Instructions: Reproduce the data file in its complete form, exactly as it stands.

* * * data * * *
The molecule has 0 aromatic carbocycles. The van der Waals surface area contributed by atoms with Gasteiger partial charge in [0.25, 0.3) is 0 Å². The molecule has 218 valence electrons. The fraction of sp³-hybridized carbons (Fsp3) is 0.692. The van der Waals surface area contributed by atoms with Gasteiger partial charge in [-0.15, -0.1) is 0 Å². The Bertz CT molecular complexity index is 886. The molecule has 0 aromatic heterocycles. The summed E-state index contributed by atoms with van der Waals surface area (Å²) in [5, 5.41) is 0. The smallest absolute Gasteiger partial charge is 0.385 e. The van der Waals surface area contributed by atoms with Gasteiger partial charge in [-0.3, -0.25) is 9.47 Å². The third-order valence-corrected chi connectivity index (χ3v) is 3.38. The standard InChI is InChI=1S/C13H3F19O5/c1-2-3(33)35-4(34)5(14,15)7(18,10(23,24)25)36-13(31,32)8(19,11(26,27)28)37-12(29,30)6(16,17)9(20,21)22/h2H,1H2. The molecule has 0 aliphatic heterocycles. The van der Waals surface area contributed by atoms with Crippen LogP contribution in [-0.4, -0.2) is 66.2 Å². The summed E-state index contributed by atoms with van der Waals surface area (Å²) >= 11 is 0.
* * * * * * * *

The molecule has 0 aromatic carbocycles. The van der Waals surface area contributed by atoms with Gasteiger partial charge in [0.25, 0.3) is 0 Å². The molecule has 218 valence electrons. The fraction of sp³-hybridized carbons (Fsp3) is 0.692. The van der Waals surface area contributed by atoms with Gasteiger partial charge in [-0.15, -0.1) is 0 Å². The Bertz CT molecular complexity index is 886. The molecule has 0 aromatic heterocycles. The summed E-state index contributed by atoms with van der Waals surface area (Å²) in [5, 5.41) is 0. The smallest absolute Gasteiger partial charge is 0.385 e. The van der Waals surface area contributed by atoms with Gasteiger partial charge in [-0.3, -0.25) is 9.47 Å². The third-order valence-corrected chi connectivity index (χ3v) is 3.38. The standard InChI is InChI=1S/C13H3F19O5/c1-2-3(33)35-4(34)5(14,15)7(18,10(23,24)25)36-13(31,32)8(19,11(26,27)28)37-12(29,30)6(16,17)9(20,21)22/h2H,1H2. The molecule has 0 aliphatic heterocycles. The van der Waals surface area contributed by atoms with Crippen LogP contribution in [-0.4, -0.2) is 66.2 Å². The summed E-state index contributed by atoms with van der Waals surface area (Å²) >= 11 is 0.